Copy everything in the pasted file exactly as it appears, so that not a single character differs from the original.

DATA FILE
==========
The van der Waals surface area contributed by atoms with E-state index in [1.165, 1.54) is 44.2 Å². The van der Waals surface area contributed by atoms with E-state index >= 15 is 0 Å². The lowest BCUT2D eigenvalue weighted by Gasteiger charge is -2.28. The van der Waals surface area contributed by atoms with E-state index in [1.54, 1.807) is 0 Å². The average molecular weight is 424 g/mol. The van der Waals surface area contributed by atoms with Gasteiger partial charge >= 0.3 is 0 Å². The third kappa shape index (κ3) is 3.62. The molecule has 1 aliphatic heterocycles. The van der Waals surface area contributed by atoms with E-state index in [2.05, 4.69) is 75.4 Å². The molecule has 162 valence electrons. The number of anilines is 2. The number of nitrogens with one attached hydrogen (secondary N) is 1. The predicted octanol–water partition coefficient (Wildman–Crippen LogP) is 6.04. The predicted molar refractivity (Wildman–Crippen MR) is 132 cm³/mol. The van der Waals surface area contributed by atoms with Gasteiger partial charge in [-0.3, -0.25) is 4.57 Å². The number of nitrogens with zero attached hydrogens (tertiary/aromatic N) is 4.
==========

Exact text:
The van der Waals surface area contributed by atoms with E-state index in [1.165, 1.54) is 44.2 Å². The van der Waals surface area contributed by atoms with E-state index >= 15 is 0 Å². The lowest BCUT2D eigenvalue weighted by Gasteiger charge is -2.28. The van der Waals surface area contributed by atoms with E-state index in [1.54, 1.807) is 0 Å². The average molecular weight is 424 g/mol. The van der Waals surface area contributed by atoms with Gasteiger partial charge >= 0.3 is 0 Å². The third kappa shape index (κ3) is 3.62. The molecule has 1 aliphatic heterocycles. The van der Waals surface area contributed by atoms with E-state index in [2.05, 4.69) is 75.4 Å². The molecule has 162 valence electrons. The number of anilines is 2. The number of nitrogens with one attached hydrogen (secondary N) is 1. The predicted octanol–water partition coefficient (Wildman–Crippen LogP) is 6.04. The predicted molar refractivity (Wildman–Crippen MR) is 132 cm³/mol. The van der Waals surface area contributed by atoms with Gasteiger partial charge in [-0.3, -0.25) is 4.57 Å². The number of nitrogens with zero attached hydrogens (tertiary/aromatic N) is 4.